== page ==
But the main virtue of "The Blues Brothers" is that it's less boneheaded and boorish than its musical companions of the moment. Roadie is a crude comedy about a poor Texas lad (played by the mountainous MeatLoaf) who becomes road manager for a rock group. It's fun to see rocker Alice Cooper without his makeup, tand I'd watch any movie with Deborah Harry and Blondie. But the crass humor and sluggish performances undermine what little the film has to offer, and there isn't even very much music -- as if the movie were just a teaser for that all-important record. It's hard to imagine what Art Carney is doing in a place like this, and it's hard to believe that the filmmaker is Alan Rudolph, who used music so intelligently in "Remember My Name."
To look on the bright side for a moment, this season has given us a couple of very strong movies about music (not made in Hollywood, by the way). But they have played to unfortunately limited audiences. The Last of the Blue Devils, directed by Bruce Ricker, is a loving and colorful documentary about a reunion of the Blue Devils -- the original superstars of Kansas City jazz. The movie showcases a host of survivors of this legenary crew, featuring music that ranges from the blues artistry of Jay McShann to the all-round jazzmanship of Count Basie. You can even hear rock 'n' roll sneaking aroung the corner when Joe turner sings his seminal "Shake, Rattle and Roll," which helped to spark the rhythm-and-blues era. It's a special movie for a special audience -- jazz lovers -- but it deserves a lot more exposure than its recent brief engagement in New York.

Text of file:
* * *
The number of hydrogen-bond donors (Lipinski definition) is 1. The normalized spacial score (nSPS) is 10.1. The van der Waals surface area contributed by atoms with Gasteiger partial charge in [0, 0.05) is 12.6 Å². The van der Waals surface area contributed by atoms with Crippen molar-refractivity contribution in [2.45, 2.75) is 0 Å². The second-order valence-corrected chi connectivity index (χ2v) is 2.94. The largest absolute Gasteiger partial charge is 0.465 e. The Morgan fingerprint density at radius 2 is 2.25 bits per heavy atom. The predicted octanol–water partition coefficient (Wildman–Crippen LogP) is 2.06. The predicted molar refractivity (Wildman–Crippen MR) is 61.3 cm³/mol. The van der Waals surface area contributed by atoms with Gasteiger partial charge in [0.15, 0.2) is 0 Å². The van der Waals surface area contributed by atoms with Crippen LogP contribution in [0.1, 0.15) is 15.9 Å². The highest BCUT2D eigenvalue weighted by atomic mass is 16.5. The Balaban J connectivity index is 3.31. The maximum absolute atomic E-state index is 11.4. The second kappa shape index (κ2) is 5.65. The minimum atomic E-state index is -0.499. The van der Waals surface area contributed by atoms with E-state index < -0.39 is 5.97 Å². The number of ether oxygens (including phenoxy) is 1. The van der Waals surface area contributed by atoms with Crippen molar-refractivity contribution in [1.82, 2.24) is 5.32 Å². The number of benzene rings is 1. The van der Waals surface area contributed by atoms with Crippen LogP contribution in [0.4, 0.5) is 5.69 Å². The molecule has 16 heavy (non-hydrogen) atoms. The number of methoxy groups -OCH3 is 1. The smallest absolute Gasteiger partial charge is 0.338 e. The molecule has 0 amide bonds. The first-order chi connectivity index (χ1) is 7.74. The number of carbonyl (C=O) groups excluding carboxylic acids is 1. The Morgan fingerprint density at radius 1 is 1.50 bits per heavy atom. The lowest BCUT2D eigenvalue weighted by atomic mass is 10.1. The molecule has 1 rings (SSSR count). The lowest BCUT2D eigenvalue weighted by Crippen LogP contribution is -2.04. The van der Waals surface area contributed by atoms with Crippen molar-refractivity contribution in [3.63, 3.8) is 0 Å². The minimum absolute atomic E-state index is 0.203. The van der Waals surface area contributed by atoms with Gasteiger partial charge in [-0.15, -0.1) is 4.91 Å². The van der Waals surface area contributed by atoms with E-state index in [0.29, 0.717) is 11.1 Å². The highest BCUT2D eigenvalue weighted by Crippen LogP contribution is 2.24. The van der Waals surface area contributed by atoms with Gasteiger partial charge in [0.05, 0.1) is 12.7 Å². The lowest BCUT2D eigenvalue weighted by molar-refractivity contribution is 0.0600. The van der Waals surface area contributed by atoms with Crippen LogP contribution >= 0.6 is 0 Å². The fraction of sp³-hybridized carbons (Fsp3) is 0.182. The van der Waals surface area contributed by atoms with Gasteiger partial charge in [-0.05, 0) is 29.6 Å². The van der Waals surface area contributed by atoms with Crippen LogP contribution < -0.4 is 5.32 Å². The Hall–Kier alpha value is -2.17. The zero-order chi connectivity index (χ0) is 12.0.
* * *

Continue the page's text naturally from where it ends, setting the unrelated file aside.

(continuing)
And so does Rockers, an international production if ever there was one, directed in Jamaica by a Greek filmmaker trained in the United States. Theodoros Basaloukos filmed this exotic musical, which uses reggae -- the pop music of Jamaica -- to explore the artistic joys, personal sorrows, and alleged professional exploitation experienced by the poverty-bound artistes of the reggae world.
The hero is a drummer named Leroy Horsemouth Wallace, played by the real-life Horsemouth himself. He gets ripped off by an evil nightclub owner, has a forbidden romance with the boss's daughter, and finds himself in personal danger -- until he rallies his pals and takes a lighthearted but very effective revenge.
It's a captivating tale, told with rough-hewn tastefulness (except during a fleeting sexual scene) and continual energy.It's also garnished with first-rate reggae -- a combination of rock and calypso -- from excellent Jamaican performers.Though many moviegoers have remarked its similarity to "The Harder They Come" of a few years ago, "Rockers" is a worthy yarn in its own right; and it provides a bonus when it peers into the Rastafarian culture shared by its working-class heroes, who speak in Rasta patois, translated by English subtitles.
Compare this with a piece of Saturday night garbage like Can't Stop the Music , a blatant two-hour advertisement for an album by the Village People, so noisily stupid that even disco-struck audiences are avoiding it. Jamaica's low-budget beauty wins over Hollywood's millions, hands down.